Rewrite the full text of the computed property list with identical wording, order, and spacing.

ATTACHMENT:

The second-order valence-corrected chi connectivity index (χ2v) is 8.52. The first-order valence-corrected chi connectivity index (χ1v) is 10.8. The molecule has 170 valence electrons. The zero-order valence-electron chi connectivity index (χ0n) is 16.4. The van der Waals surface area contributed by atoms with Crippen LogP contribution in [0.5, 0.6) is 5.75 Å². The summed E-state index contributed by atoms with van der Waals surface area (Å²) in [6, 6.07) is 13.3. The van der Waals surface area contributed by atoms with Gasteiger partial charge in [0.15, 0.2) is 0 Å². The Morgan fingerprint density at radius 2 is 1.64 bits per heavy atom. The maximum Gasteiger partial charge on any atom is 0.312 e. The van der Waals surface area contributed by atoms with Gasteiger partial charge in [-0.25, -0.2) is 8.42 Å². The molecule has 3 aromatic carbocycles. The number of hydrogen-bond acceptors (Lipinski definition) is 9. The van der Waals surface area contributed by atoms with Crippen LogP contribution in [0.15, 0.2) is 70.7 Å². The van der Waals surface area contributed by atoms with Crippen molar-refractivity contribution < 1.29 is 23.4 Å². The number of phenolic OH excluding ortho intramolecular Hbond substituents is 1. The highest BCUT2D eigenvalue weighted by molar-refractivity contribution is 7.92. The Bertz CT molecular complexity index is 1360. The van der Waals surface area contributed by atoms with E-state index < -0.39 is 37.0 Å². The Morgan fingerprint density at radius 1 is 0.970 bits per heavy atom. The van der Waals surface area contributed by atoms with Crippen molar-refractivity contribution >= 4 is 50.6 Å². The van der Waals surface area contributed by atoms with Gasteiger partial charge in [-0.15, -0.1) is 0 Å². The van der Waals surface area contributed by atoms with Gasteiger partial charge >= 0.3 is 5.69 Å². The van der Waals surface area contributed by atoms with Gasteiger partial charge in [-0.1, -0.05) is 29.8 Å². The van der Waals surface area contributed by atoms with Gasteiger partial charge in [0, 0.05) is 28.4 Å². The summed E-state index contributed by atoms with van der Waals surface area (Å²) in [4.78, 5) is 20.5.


The second-order valence-corrected chi connectivity index (χ2v) is 8.52. The first-order valence-corrected chi connectivity index (χ1v) is 10.8. The molecule has 170 valence electrons. The zero-order valence-electron chi connectivity index (χ0n) is 16.4. The van der Waals surface area contributed by atoms with Crippen LogP contribution in [0.5, 0.6) is 5.75 Å². The summed E-state index contributed by atoms with van der Waals surface area (Å²) in [6, 6.07) is 13.3. The van der Waals surface area contributed by atoms with Gasteiger partial charge in [0.15, 0.2) is 0 Å². The Morgan fingerprint density at radius 2 is 1.64 bits per heavy atom. The maximum Gasteiger partial charge on any atom is 0.312 e. The van der Waals surface area contributed by atoms with Gasteiger partial charge in [-0.25, -0.2) is 8.42 Å². The molecule has 3 aromatic carbocycles. The number of hydrogen-bond acceptors (Lipinski definition) is 9. The van der Waals surface area contributed by atoms with Crippen LogP contribution in [0.15, 0.2) is 70.7 Å². The van der Waals surface area contributed by atoms with Crippen molar-refractivity contribution < 1.29 is 23.4 Å². The number of phenolic OH excluding ortho intramolecular Hbond substituents is 1. The highest BCUT2D eigenvalue weighted by molar-refractivity contribution is 7.92. The Bertz CT molecular complexity index is 1360. The van der Waals surface area contributed by atoms with E-state index < -0.39 is 37.0 Å². The Morgan fingerprint density at radius 1 is 0.970 bits per heavy atom. The van der Waals surface area contributed by atoms with Crippen molar-refractivity contribution >= 4 is 50.6 Å². The van der Waals surface area contributed by atoms with Gasteiger partial charge in [-0.15, -0.1) is 0 Å². The van der Waals surface area contributed by atoms with Gasteiger partial charge >= 0.3 is 5.69 Å². The van der Waals surface area contributed by atoms with Gasteiger partial charge in [-0.1, -0.05) is 29.8 Å². The van der Waals surface area contributed by atoms with Gasteiger partial charge in [0, 0.05) is 28.4 Å². The summed E-state index contributed by atoms with van der Waals surface area (Å²) in [4.78, 5) is 20.5.